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ABSTRACT: Calcium phosphate cements (CPCs) were prepared using Ca4(PO4)2O (TeCP) and modified CaHPO4 (DCPA) to evaluate the effects of the powder properties for DCPA particles on the setting time and formability of the resulting CPCs. Two types of modified DCPA were prepared by milling commercially available DCPA with ethanol (to produce E-DCPA) or distilled water (to produce W-DCPA). The E-DCPA samples consisted of well-dispersed, fine primary particles, while the W-DCPA samples contained agglomerated particles, and had a smaller specific surface area. The mean particle size decreased with increased milling time in both cases. The raw CPC powders prepared using W-DCPA had a higher packing density than those prepared using E-DCPA, regardless of the mean particle size. The setting time of the CPC paste after mixing with distilled water decreased with decreases in the mean particle size and specific surface area, for both types of DCPA. The CPCs prepared using W-DCPA showed larger plasticity values compared with those prepared using E-DCPA, which contributed to the superior formability of the W-DCPA samples. The CPCs prepared using W-DCPA showed a short setting time and large plasticity values, despite the fact that only a small amount of liquid was used for the mixing of the raw CPC powders (a liquid-to-powder ratio of 0.25 g g(-1) was used). It is likely that the higher packing density of the raw CPC powders prepared using W-DCPA was responsible for the higher performance of the resulting CPCs.Journal of Materials Science Materials in Medicine 04/2014; · 2.14 Impact Factor
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ABSTRACT: Object Modified cervical laminoplasty techniques have been developed to reduce postoperative axial neck pain and preserve function in patients with cervical spondylotic myelopathy (CSM). However, the previous studies demonstrating satisfactory surgical outcomes had a retrospective design. Here, the authors aimed to prospectively evaluate the 2-year outcomes of a modified cervical laminoplasty technique for CSM that preserves the paravertebral muscles. Methods Outcomes were analyzed for 40 patients (22 men and 18 women; mean age, 66.6 years; age range 44-92 years) with CSM who underwent C4-6 laminoplasty with C-3 and C-7 partial laminectomies or C-3 total and C-7 partial laminectomies and received hydroxyapatite spacers. Neurological, pain severity, and spinal radiographic evaluations were performed preoperatively and at 3, 6, 12, 18, and 24 months postoperatively. Plain radiography and MRI of the cervical spine were performed to evaluate the range of motion (ROM), sagittal alignment, and cross-sectional areas of the deep extensor muscles. The extent of bone-spacer bonding and bony union at the gutter was assessed by CT. Results The mean preoperative Japanese Orthopaedic Association CSM score was 10.2, but it increased to 14.4 by 24 months after surgery. Eleven patients had axial neck pain preoperatively, but only 3 reported mild pain at 24 months, and in all 3 cases the pain was mild. The mean angle of lordosis was 11.7° preoperatively and 12.0° 2 years postoperatively. Although the ROM at the C2-7 levels was significantly reduced 3 months postoperatively, an increasing trend was observed up to 12 months, and 86% of the preoperative ROM was achieved by 2 years postoperatively. The mean paravertebral muscle cross-sectional areas were 833 ± 215 mm(2) preoperatively and 763 ± 197 mm(2) 24 months postoperatively, but the difference was not statistically significant. The rates of bone-spacer bonding and bony union at the gutter were low during the early stages but increased to 90% and 93%, respectively, by 2 years after surgery. Conclusions The modified laminoplasty technique used in this study ensured very good neurological status and ROM after 2 years and was associated with low incidences of axial neck pain and serious complications. This simple and easy operative method could benefit future laminoplasty protocols.Journal of neurosurgery. Spine 03/2013; · 1.61 Impact Factor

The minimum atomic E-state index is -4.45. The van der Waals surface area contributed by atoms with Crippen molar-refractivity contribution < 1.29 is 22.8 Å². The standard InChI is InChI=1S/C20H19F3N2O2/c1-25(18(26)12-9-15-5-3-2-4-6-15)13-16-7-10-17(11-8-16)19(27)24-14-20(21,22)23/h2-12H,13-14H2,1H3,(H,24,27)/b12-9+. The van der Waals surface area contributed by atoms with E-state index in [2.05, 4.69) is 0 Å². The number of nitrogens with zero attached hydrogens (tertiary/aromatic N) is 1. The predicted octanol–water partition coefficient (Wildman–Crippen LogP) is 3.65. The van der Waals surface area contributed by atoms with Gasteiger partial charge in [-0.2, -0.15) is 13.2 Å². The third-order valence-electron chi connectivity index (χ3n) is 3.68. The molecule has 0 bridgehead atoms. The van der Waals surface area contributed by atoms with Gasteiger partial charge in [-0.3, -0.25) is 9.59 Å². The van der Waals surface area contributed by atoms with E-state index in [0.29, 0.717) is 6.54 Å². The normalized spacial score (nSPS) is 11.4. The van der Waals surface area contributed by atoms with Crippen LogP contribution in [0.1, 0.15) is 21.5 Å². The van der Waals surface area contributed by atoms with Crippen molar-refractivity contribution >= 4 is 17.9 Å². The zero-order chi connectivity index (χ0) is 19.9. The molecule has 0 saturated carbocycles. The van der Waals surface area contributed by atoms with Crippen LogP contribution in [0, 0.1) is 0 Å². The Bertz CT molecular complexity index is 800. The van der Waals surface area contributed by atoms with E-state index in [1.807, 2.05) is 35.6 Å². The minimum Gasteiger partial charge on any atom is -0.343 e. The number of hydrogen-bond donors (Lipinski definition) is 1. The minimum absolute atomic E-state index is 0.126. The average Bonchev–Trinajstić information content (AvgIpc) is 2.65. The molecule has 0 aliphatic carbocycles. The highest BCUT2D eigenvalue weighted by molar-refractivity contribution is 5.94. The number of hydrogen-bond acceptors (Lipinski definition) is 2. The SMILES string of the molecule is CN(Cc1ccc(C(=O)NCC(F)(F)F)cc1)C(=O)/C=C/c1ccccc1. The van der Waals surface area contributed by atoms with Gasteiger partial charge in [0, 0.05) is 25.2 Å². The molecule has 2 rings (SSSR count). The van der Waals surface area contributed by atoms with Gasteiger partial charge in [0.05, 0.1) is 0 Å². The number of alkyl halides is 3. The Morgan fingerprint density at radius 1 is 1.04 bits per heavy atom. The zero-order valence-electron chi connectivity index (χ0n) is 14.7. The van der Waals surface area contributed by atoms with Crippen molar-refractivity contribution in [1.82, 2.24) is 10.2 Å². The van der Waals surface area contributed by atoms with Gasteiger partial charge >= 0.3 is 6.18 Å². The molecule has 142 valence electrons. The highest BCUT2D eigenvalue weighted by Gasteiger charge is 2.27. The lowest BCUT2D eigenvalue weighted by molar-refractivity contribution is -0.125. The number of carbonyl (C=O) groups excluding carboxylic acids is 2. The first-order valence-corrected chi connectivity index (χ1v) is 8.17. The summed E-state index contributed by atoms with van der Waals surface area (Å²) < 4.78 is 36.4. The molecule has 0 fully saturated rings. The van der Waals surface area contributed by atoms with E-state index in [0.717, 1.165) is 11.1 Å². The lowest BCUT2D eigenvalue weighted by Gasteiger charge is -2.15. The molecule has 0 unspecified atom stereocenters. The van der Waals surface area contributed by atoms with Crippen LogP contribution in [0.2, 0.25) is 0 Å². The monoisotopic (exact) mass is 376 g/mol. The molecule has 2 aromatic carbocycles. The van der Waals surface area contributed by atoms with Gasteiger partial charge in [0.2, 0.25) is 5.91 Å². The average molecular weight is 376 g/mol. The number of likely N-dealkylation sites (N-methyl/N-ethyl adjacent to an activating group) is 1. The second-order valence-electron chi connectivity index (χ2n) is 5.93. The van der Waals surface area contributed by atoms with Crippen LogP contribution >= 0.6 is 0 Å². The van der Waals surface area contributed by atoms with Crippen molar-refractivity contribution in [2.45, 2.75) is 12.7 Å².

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ABSTRACT: Object There are little data on the effects of plated, or plate-only, open-door laminoplasty on cervical range of motion (ROM), neck pain, and clinical outcomes. The purpose of this study was to compare ROM after a plated laminoplasty in patients with ossification of posterior longitudinal ligament (OPLL) versus those with cervical spondylotic myelopathy (CSM) and to correlate ROM with postoperative neck pain and neurological outcomes. Methods The authors retrospectively compared patients with a diagnosis of cervical stenosis due to either OPLL or CSM who had been treated with plated laminoplasty in the period from 2007 to 2012 at the University of California, San Francisco. Clinical outcomes were measured using the modified Japanese Orthopaedic Association (mJOA) scale and neck visual analog scale (VAS). Radiographic outcomes included assessment of changes in the C2-7 Cobb angle at flexion and extension, ROM at C2-7, and ROM of proximal and distal segments adjacent to the plated lamina. Results Sixty patients (40 men and 20 women) with an average age of 63.1 ± 10.9 years were included in the study. Forty-one patients had degenerative CSM and 19 patients had OPLL. The mean follow-up period was 20.9 ± 13.1 months. The mean mJOA score significantly improved in both the CSM and the OPLL groups (12.8 to 14.5, p < 0.01; and 13.2 to 14.2, respectively; p = 0.04). In the CSM group, the mean VAS neck score significantly improved from 4.2 to 2.6 after surgery (p = 0.01), but this improvement did not reach the minimum clinically important difference (MCID). Neither was there significant improvement in the VAS neck score in the OPLL group (3.6 to 3.1, p = 0.17). In the CSM group, ROM at C2-7 significantly decreased from 32.7° before surgery to 24.4° after surgery (p < 0.01). In the OPLL group, ROM at C2-7 significantly decreased from 34.4° to 20.8° (p < 0.01). In the CSM group, the change in the VAS neck score significantly correlated with the change in the flexion angle (r = - 0.31) and the extension angle (r = - 0.37); however, it did not correlate with the change in ROM at C2-7 (r = - 0.1). In the OPLL group, the change in the VAS neck score did not correlate with the change in the flexion angle (r = 0.03), the extension angle (r = - 0.17), or the ROM at C2-7 (r = - 0.28). The OPLL group had a significantly greater loss of ROM after surgery than did the CSM group (p = 0.04). There was no significant correlation between the change in ROM and the mJOA score in either group. Conclusions Plated laminoplasty in patients with either OPLL or CSM decreases cervical ROM, especially in the extension angle. Among patients who have undergone laminoplasty, those with OPLL lose more ROM than do those with CSM. No correlation was observed between neck pain and ROM in either group. Neither group had a change in neck pain that reached the MCID following laminoplasty. Both groups improved in neurological function and outcomes.Neurosurgical FOCUS 07/2013; 35(1):E9. · 2.14 Impact Factor